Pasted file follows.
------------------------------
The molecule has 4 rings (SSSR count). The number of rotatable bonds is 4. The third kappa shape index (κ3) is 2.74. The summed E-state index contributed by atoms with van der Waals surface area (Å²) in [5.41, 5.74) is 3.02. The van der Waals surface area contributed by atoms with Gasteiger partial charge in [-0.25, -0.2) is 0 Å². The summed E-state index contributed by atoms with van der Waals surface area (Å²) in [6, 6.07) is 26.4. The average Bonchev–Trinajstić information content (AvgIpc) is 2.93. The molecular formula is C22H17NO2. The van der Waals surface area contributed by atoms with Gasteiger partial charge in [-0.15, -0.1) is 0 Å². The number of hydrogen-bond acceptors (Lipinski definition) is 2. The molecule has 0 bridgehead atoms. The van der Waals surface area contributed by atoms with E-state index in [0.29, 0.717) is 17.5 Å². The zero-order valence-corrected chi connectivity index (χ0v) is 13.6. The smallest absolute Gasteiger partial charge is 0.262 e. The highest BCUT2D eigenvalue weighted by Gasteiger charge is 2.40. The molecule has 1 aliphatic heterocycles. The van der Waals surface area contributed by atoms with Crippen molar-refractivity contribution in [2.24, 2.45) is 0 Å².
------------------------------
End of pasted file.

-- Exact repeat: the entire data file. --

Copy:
The molecule has 4 rings (SSSR count). The number of rotatable bonds is 4. The third kappa shape index (κ3) is 2.74. The summed E-state index contributed by atoms with van der Waals surface area (Å²) in [5.41, 5.74) is 3.02. The van der Waals surface area contributed by atoms with Gasteiger partial charge in [-0.25, -0.2) is 0 Å². The summed E-state index contributed by atoms with van der Waals surface area (Å²) in [6, 6.07) is 26.4. The average Bonchev–Trinajstić information content (AvgIpc) is 2.93. The molecular formula is C22H17NO2. The van der Waals surface area contributed by atoms with Gasteiger partial charge in [-0.15, -0.1) is 0 Å². The number of hydrogen-bond acceptors (Lipinski definition) is 2. The molecule has 0 bridgehead atoms. The van der Waals surface area contributed by atoms with E-state index in [0.29, 0.717) is 17.5 Å². The zero-order valence-corrected chi connectivity index (χ0v) is 13.6. The smallest absolute Gasteiger partial charge is 0.262 e. The highest BCUT2D eigenvalue weighted by Gasteiger charge is 2.40. The molecule has 1 aliphatic heterocycles. The van der Waals surface area contributed by atoms with Crippen molar-refractivity contribution in [2.24, 2.45) is 0 Å².